Discharge from hospitalNo adrenaline: 13%, Adrenaline: 7% (OR 0.5, p=0.006)
Favourable neurological outcome (CPC 1-2)No adrenaline: 11%, Adrenaline 5% (OR 0.4, p=0.001)
Survival at 1 yearNo adrenaline: 12%, Adrenaline: 6% (OR 0.5, p=0.004)
Ong et al
1296 OHCA. Two phase study. Phase I [pre-adrenaline: paramedics untrained to use adrenaline pre-hospitably (615 patients). Phase II [adrenaline phase]: Paramedics trained to use adrenaline pre-hospitably (of 681 patients 301 receive adrenaline).Prospective observational cohort studySurvival to hospital discharge (>30 days post arrest)Pre-adrenaline: 1%, Adrenaline: 1.6% (OR 1.7, 95% CI 0.6-4.5) [Adjusted for rhythm: OR 2.0, 95% CI 0.7-5.5]Not a randomised placebo controlled RCT. Low rate of successful IV drug delivery. Variation in post-resuscitation care and quality of EMS care, paramedics inexperienced in endotracheal intubation and cannulation (and thus adrenaline administration). Only studied single dose adrenaline.
CPC 1-2 at dischargePre-adrenaline: 80% (n=4), Adrenaline: 81.8% (n=9)
Väyrynen et al
984 OHCA with initial rhythm being pulseless electrical activity (PEA)Retrospective observational cohort studyShort term survival rate (hospital admission alive)No adrenaline: 62.8%, Adrenaline: 28.2% (OR 0.23, p<0.0001)Only focused on PEA arrests. Range of other factors studied not purely adrenaline. No information on neurological outcome. No randomisation. Difficult to apply results to all EMS systems as protocols vary.
Long term survival rate (>30 days post arrest)No adrenaline: 20.9%, Adrenaline: 5.5% (OR 0.22, p<0.0001)


Adrenaline has long been used following cardiac arrest; however, data from both observational studies and randomised clinical trials (RCT) suggest its use is not beneficial, and more worryingly, may be associated with reduced long-term survival. Its ‘de facto’ use in CPR is contrary to the available evidence. A Cochrane Review is planned, the results of which could influence current guidelines; however, most beneficial would be a well-designed, multicentre placebo controlled RCT to determine if adrenaline is beneficial or harmful in the treatment of cardiac arrest.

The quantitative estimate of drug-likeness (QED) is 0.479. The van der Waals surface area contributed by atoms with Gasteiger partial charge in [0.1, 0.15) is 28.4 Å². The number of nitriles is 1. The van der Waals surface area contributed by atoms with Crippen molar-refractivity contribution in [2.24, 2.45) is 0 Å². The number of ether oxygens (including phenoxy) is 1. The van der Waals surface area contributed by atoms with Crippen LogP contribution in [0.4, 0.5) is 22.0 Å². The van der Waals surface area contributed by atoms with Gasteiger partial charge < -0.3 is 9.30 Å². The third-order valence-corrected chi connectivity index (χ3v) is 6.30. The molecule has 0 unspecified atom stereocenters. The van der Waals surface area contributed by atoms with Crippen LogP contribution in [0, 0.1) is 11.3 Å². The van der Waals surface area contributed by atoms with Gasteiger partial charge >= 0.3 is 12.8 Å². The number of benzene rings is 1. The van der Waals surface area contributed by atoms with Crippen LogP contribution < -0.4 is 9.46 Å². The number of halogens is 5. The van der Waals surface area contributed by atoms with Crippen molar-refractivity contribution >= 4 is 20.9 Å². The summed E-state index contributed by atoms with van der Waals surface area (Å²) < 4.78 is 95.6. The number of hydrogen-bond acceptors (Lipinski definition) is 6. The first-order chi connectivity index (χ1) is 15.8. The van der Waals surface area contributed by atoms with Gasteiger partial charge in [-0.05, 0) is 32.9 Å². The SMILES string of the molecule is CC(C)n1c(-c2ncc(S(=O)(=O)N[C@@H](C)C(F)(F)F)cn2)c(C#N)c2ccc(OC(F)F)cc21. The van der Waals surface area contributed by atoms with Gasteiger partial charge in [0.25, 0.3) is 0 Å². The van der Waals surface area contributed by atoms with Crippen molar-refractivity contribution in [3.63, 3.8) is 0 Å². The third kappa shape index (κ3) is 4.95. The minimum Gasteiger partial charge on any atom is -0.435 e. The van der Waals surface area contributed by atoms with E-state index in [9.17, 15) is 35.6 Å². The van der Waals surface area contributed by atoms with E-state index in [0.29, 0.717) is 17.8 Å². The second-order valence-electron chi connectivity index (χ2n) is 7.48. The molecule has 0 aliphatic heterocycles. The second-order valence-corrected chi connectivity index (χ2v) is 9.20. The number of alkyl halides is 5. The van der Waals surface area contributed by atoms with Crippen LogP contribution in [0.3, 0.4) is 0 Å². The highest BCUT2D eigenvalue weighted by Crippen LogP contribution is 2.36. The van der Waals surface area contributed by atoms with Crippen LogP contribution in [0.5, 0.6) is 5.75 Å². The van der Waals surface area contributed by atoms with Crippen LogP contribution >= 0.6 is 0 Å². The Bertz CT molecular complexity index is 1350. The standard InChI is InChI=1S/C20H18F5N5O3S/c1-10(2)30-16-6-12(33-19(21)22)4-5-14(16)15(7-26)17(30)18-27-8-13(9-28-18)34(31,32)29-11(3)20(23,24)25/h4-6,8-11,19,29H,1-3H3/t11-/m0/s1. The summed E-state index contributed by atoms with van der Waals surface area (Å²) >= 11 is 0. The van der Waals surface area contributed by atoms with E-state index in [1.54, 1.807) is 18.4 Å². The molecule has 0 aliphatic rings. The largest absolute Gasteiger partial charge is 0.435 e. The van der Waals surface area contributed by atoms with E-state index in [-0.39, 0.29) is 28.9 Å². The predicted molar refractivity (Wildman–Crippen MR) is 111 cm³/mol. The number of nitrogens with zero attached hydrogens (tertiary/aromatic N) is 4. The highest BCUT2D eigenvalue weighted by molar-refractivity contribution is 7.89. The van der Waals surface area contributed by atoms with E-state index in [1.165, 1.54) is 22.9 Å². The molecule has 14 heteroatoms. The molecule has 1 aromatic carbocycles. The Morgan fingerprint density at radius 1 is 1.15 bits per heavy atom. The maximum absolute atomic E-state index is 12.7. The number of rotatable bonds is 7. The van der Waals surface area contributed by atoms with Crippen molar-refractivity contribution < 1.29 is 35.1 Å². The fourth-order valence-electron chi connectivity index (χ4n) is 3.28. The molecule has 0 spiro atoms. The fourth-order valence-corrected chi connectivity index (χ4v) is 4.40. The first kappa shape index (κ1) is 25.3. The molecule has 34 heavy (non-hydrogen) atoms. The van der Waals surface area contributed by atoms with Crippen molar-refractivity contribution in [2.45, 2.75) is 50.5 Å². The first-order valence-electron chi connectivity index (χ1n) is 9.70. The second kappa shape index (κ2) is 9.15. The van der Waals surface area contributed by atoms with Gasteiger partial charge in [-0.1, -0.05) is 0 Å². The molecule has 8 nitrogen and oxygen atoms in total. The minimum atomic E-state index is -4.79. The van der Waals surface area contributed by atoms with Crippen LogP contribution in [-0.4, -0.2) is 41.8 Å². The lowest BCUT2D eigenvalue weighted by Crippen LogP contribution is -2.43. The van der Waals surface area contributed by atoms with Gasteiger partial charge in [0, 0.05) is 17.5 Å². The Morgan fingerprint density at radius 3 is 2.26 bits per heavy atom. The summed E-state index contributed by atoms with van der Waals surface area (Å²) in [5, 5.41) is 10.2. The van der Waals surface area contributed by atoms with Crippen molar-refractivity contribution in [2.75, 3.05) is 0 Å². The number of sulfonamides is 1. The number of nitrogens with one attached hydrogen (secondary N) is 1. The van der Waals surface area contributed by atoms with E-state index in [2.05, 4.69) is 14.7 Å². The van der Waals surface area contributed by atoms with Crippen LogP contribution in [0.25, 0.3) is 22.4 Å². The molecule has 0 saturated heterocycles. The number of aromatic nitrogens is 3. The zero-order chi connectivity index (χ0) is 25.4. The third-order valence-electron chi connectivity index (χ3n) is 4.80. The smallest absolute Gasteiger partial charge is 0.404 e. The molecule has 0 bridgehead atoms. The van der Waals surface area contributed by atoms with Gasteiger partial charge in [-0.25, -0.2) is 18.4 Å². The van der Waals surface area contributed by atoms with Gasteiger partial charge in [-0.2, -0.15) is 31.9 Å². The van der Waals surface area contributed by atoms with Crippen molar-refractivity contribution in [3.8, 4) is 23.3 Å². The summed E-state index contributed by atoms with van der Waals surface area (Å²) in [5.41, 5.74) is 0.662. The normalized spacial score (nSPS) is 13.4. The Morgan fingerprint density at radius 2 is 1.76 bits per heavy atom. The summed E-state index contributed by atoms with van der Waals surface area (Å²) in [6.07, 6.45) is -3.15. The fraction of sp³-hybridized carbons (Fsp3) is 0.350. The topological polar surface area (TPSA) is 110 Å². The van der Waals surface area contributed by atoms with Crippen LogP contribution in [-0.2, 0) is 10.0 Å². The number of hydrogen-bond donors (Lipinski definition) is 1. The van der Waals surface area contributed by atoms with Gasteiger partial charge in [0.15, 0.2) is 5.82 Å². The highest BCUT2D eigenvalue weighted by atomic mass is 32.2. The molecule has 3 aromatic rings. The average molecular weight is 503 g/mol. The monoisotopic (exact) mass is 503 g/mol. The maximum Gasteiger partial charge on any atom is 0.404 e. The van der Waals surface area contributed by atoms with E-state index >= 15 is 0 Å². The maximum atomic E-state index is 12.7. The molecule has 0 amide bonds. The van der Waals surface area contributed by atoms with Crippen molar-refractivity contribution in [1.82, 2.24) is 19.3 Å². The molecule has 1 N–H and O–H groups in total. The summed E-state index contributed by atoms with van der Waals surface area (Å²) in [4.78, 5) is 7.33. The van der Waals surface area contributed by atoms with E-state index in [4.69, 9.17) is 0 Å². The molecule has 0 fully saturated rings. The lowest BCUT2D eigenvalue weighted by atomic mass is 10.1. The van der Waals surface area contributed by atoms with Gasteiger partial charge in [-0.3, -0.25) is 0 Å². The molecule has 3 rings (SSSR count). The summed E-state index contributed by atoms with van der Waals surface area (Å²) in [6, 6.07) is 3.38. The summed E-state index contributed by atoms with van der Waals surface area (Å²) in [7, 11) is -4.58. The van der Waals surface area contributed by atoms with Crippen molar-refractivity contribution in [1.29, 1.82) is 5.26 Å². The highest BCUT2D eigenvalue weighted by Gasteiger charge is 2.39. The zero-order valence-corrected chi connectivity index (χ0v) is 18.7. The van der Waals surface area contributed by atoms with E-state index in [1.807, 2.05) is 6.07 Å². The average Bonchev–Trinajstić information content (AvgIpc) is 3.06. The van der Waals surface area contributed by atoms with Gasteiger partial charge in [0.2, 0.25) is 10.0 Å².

Editor Comment

CPC, cerebral performance category; CPR, cardiopulmonary resuscitation; EMS, emergency medical services; IV, intravenous; OHCA, out-of-hospital cardiac arrest; PEA, pulseless electrical activity; RCT, randomised clinical trial; ROSC, return of spontaneous circulation; VF, ventricular fibrillation.

Clinical Bottom Line

The evidence is strong for improved short-term survival when adrenaline is administered during CPR (ROSC and/or survival to hospital admission), but may be associated with worse long-term survival and neurological outcome.


  1. Hagihara A, Hasegawa M, Abe T. Prehospital epinephrine use and survival among patients with out-of-hospital cardiac arrest. JAMA 2012;307:1161–8.
  2. Herlitz J, Ekström L, Wennerblom B. Adrenaline in out-of-hospital ventricular fibrillation. Does it make any difference? Resuscitation 1995;29:195–201.
  3. Holmberg M, Holmberg S, Herlitz J. Low chance of survival among patients requiring adrenaline (epinephrine) or intubation after out-of-hospital cardiac arrest in Sweden. Resuscitation 2002;54:37–45.
  4. Jacobs IG, Finn JC, Jelinek GA, et al. Effect of adrenaline on survival in out-of-hospital cardiac arrest: A randomised double-blind placebo-controlled trial. Resuscitation 2011;82:1138–43.
  5. Olasveengen TM, Wik L, Sunde K, et al. Outcome when adrenaline (epinephrine) was actually given vs. not given - post hoc analysis of a randomized clinical trial. Resuscitation 2012;83:327–32.
  6. Ong ME, Tan EH, Ng FS et al. Survival outcomes with the introduction of intravenous epinephrine in the management of out-of-hospital cardiac arrest. Ann Emerg Med 2007;50:635–42.
  7. Väyrynen T, Kuisma M, Määttä T, et al. Who survives from out-of-hospital pulseless electrical activity? Resuscitation 2008;76:207–13.